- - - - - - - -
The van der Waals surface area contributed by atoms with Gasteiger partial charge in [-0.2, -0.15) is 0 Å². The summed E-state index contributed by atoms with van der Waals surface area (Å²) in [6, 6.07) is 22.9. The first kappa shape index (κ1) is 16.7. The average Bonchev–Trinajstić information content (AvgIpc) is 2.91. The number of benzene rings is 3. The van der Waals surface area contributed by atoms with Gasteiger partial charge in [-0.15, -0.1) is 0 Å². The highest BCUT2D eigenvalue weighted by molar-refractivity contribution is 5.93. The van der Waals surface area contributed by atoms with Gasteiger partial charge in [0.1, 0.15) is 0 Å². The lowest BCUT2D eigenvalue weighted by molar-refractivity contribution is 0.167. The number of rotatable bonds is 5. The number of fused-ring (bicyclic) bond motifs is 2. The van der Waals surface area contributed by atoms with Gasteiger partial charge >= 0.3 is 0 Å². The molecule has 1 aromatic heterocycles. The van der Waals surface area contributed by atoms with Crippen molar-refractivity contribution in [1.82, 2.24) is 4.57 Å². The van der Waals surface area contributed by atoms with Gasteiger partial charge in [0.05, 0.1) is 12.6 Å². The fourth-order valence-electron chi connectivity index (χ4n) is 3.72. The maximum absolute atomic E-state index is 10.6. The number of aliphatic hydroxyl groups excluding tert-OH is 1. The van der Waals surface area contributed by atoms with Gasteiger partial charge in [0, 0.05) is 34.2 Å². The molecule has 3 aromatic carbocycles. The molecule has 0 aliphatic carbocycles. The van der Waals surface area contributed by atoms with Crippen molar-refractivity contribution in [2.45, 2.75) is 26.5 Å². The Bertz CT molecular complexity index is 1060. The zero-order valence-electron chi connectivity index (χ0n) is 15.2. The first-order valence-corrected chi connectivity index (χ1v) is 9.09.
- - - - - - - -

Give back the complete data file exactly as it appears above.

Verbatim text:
The van der Waals surface area contributed by atoms with Gasteiger partial charge in [-0.2, -0.15) is 0 Å². The summed E-state index contributed by atoms with van der Waals surface area (Å²) in [6, 6.07) is 22.9. The first kappa shape index (κ1) is 16.7. The average Bonchev–Trinajstić information content (AvgIpc) is 2.91. The number of benzene rings is 3. The van der Waals surface area contributed by atoms with Gasteiger partial charge in [-0.15, -0.1) is 0 Å². The highest BCUT2D eigenvalue weighted by molar-refractivity contribution is 5.93. The van der Waals surface area contributed by atoms with Gasteiger partial charge in [0.1, 0.15) is 0 Å². The lowest BCUT2D eigenvalue weighted by molar-refractivity contribution is 0.167. The number of rotatable bonds is 5. The number of fused-ring (bicyclic) bond motifs is 2. The van der Waals surface area contributed by atoms with Gasteiger partial charge >= 0.3 is 0 Å². The molecule has 1 aromatic heterocycles. The van der Waals surface area contributed by atoms with Crippen molar-refractivity contribution in [1.82, 2.24) is 4.57 Å². The van der Waals surface area contributed by atoms with Gasteiger partial charge in [0.05, 0.1) is 12.6 Å². The fourth-order valence-electron chi connectivity index (χ4n) is 3.72. The maximum absolute atomic E-state index is 10.6. The number of aliphatic hydroxyl groups excluding tert-OH is 1. The van der Waals surface area contributed by atoms with Gasteiger partial charge in [0, 0.05) is 34.2 Å². The molecule has 3 aromatic carbocycles. The molecule has 0 aliphatic carbocycles. The van der Waals surface area contributed by atoms with Crippen molar-refractivity contribution in [2.45, 2.75) is 26.5 Å². The Bertz CT molecular complexity index is 1060. The zero-order valence-electron chi connectivity index (χ0n) is 15.2. The first-order valence-corrected chi connectivity index (χ1v) is 9.09.